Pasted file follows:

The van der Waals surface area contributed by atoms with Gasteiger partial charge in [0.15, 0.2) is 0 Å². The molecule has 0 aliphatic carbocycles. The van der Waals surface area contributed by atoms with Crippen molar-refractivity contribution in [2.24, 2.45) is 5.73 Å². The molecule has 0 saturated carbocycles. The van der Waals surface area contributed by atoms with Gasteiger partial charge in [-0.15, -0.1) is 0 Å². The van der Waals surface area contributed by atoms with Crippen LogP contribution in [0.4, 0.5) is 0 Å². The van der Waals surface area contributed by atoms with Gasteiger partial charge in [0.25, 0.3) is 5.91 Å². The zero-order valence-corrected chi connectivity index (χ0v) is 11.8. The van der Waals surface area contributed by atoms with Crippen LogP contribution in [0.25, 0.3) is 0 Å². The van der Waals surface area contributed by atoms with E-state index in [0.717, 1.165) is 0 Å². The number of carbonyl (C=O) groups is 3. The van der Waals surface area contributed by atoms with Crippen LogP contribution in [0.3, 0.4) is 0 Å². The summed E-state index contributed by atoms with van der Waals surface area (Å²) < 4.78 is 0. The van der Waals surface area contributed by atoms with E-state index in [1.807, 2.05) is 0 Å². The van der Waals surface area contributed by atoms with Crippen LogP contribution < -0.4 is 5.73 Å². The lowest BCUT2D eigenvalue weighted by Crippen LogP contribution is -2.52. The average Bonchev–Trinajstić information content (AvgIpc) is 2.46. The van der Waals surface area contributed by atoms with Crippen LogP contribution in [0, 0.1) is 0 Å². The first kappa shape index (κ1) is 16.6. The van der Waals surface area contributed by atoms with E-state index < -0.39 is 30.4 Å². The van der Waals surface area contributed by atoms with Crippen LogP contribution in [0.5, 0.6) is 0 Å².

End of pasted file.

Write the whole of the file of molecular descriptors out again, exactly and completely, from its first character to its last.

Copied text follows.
The van der Waals surface area contributed by atoms with Gasteiger partial charge in [0.15, 0.2) is 0 Å². The molecule has 0 aliphatic carbocycles. The van der Waals surface area contributed by atoms with Crippen molar-refractivity contribution in [2.24, 2.45) is 5.73 Å². The molecule has 0 saturated carbocycles. The van der Waals surface area contributed by atoms with Gasteiger partial charge in [-0.15, -0.1) is 0 Å². The van der Waals surface area contributed by atoms with Crippen LogP contribution in [0.4, 0.5) is 0 Å². The van der Waals surface area contributed by atoms with Gasteiger partial charge in [0.25, 0.3) is 5.91 Å². The zero-order valence-corrected chi connectivity index (χ0v) is 11.8. The van der Waals surface area contributed by atoms with Crippen LogP contribution in [0.25, 0.3) is 0 Å². The van der Waals surface area contributed by atoms with E-state index in [0.717, 1.165) is 0 Å². The number of carbonyl (C=O) groups is 3. The van der Waals surface area contributed by atoms with Crippen LogP contribution in [0.3, 0.4) is 0 Å². The summed E-state index contributed by atoms with van der Waals surface area (Å²) < 4.78 is 0. The van der Waals surface area contributed by atoms with E-state index in [1.807, 2.05) is 0 Å². The van der Waals surface area contributed by atoms with Crippen LogP contribution < -0.4 is 5.73 Å². The lowest BCUT2D eigenvalue weighted by Crippen LogP contribution is -2.52. The average Bonchev–Trinajstić information content (AvgIpc) is 2.46. The van der Waals surface area contributed by atoms with Crippen LogP contribution in [0, 0.1) is 0 Å². The first kappa shape index (κ1) is 16.6. The van der Waals surface area contributed by atoms with E-state index < -0.39 is 30.4 Å². The van der Waals surface area contributed by atoms with Crippen LogP contribution in [0.5, 0.6) is 0 Å².